Photo Credit: Coal Creek Farm
Cumberland County

Coal Creek Farm

PROJECT PARTNERS George Lindemann, Panther Creek Forestry, and National Fish and Wildlife Foundation, Southeastern Grasslands Initiative, University of Tennessee at Knoxville’s Center for Native Grasslands Management

During 2018 and 2019, TennGreen worked with a private landowner to enhance conservation habitat on his 5,200-acre farm and forest. The property contains the headwaters of Whites Creek and abuts the Karst Forest at Grassy Cove, part of the Justin P. Wilson Cumberland Trail. Restoration efforts included treatment of more than 4,000 hemlocks for wooly adelgid, planting of more than 45,000 shortleaf pine seedlings, and establishment of more than 800 acres of early successional habitat.

The Cumberland Plateau itself once supported extensive shortleaf pine savannas and prairie habitat. However, we have lost more than 99% of our grasslands in the Eastern United States since European settlement. With this loss, grassland species such as the red-cockaded woodpecker and grasshopper sparrow have declined significantly. Restoration of native grassland habitat will support a number of state and federally-listed plants and animals.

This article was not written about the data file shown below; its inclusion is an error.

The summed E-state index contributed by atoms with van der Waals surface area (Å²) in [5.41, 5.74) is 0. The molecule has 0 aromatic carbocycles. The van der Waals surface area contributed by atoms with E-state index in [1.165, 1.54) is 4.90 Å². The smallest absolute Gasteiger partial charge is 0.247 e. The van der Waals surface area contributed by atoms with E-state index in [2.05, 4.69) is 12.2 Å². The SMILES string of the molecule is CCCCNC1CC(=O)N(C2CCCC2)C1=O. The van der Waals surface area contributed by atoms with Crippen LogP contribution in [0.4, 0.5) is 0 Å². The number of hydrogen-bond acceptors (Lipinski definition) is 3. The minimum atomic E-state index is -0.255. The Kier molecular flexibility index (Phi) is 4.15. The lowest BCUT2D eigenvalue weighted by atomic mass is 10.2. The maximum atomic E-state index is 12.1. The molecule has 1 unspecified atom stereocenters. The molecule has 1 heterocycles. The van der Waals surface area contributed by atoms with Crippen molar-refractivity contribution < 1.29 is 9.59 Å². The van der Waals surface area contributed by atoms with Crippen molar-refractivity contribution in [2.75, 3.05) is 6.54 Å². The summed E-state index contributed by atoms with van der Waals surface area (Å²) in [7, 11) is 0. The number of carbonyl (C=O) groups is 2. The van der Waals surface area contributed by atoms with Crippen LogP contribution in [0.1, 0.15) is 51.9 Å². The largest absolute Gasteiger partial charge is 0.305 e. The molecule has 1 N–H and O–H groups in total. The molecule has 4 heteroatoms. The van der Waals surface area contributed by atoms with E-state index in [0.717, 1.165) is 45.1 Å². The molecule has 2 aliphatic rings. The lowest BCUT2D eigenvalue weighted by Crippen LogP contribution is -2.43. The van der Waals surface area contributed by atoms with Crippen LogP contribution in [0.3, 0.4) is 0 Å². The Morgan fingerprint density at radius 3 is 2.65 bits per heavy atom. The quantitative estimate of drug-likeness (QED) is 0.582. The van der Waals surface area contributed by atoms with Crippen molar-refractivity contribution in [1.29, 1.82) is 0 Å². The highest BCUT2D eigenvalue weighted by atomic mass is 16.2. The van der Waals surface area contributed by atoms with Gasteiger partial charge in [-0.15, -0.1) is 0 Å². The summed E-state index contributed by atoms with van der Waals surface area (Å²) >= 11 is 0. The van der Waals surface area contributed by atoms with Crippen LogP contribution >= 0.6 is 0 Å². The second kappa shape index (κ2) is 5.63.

In 2017, the National Fish and Wildlife Foundation (NFWF) awarded TennGreen a grant to oversee habitat enhancement on the 5,200-acre Coal Creek Farms in Cumberland County. Located adjacent to the Karst Forest at Grassy Cove (a 956-acre property that was protected by TennGreen), streams on Coal Creek Farms form the headwaters of Whites Creek. Restoration funding came from NFWF’s Cumberland Plateau Stewardship Fund, dedicated to enhancing watershed health and native forests for wildlife species protection. The restoration work at Coal Creek Farms focused primarily on aquatic habitat improvements, shortleaf pine plantings, and early successional habitat creation and enhancement. Over the course of the two-year grant period, TennGreen partners established approximately 865 acres of early successional habitat through burning, planted 45,000 shortleaf pine seedlings, treated more than 4,239 hemlocks for wooly adelgid, and improved aquatic and riparian habitat along 14 miles of streams through hemlock treatments and fencing for cattle exclusion.

Additionally, during the project, entomologist Dr. JoVonn Hill discovered an undescribed species of grasshopper. Upon comparing the specimens to some in the United States National Collection, Dr. JoVonn Hill discovered specimens from Grassy Cove, TN (which is near Coal Creek Farm) that were collected in the early 1900’s and labeled as “new species”, and thus confirming Dr. Hill’s determination that the species he found on the property was undescribed. This undescribed species is known only to occur in the general area around Coal Creek Farm making conservation of open woodland habitat at the farm vital to this species existence.